Re-Soil/ing the New Jerusalem: Dream-Reading Revelation (22:2) and Women’s Speculative Fiction for Futures that Feed Us
Rev. Dr. Nancy Victorin-Vangerud
On campus and via Zoom
Ecofeminist Catherine Keller invites us to “dream-read” the biblical book of Revelation as a “dis/closive” strategy for reimagining planetary futures from “edges” of possibility, counter to religious and secular “endings.” This eco-eschatology lecture begins with a visage from the Lake Street Bridge, reflecting on the place of “City, Tree, Water,” then flows through apocalyptic images of the New Jerusalem and its Tree of Life, whose “leaves are for the healing of the nations” (22:2). Further inspiration from arboreal researchers, regenerative land-poets, and women’s speculative fiction writers illumine relations of kinship between trees, leaves, soil and humans. As spiritual communities seek alternatives to extractive and exploitative economies, eco-eschatology reimagines and dreams how we may engage together for edible, fertile, generous and humble futures.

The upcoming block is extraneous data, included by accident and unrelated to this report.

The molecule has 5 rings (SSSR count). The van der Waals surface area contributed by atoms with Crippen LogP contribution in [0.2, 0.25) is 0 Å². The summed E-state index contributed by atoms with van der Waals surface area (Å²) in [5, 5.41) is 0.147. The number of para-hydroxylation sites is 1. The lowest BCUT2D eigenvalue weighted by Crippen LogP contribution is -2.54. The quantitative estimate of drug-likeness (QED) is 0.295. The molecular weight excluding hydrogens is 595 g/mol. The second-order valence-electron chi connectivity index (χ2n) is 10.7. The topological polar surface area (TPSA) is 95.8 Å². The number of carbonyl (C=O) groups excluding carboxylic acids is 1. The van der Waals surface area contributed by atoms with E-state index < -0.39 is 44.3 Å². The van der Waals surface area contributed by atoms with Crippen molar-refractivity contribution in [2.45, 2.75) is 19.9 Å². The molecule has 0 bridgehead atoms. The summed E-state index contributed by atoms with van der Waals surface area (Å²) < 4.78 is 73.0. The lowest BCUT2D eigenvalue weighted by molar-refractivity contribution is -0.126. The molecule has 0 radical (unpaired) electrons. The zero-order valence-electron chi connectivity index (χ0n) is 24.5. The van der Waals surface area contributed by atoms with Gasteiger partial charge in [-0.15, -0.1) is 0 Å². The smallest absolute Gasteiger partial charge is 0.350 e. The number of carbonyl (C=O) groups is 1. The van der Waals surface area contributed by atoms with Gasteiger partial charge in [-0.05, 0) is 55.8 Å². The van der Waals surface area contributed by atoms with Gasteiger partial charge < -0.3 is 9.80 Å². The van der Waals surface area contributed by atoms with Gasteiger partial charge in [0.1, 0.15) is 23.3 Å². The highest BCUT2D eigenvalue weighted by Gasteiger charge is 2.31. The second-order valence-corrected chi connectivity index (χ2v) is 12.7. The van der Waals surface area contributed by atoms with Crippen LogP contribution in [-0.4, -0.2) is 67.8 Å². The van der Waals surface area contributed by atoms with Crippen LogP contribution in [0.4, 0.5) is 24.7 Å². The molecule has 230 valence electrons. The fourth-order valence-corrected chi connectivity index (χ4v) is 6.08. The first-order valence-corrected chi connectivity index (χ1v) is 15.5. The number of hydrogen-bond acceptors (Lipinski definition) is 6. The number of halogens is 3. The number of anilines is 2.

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About the Speaker
Rev. Dr. Nancy Victorin-Vangerud is a retired clergy member of the MN Annual Conference of the United Methodist Church, and she is currently serving as an adjunct professor at United Theological Seminary of the Twin Cities. She brings experience in higher education as a professor of Christian theology at Murdoch University in Perth, Western Australia, as well as Hamline University, where she served as Chaplain and Director of the Wesley Center for Spirituality, Service and Social Justice. Nancy has also served in leadership as a youth minister, retreat center director, director of Christian education, lead pastor, and teaching elder. Nancy received an MDiv and PhD in Religion from Vanderbilt University, and an MA in Christian Education from Scarritt College. She is author of The Raging Hearth: Spirit in the Household of God (Chalice, 2000), as well as multiple articles and book chapters on ecotheology, feminist theology, and ecospirituality. She and her family live in south Minneapolis, where she is passionate about urban gardening and food sustainability.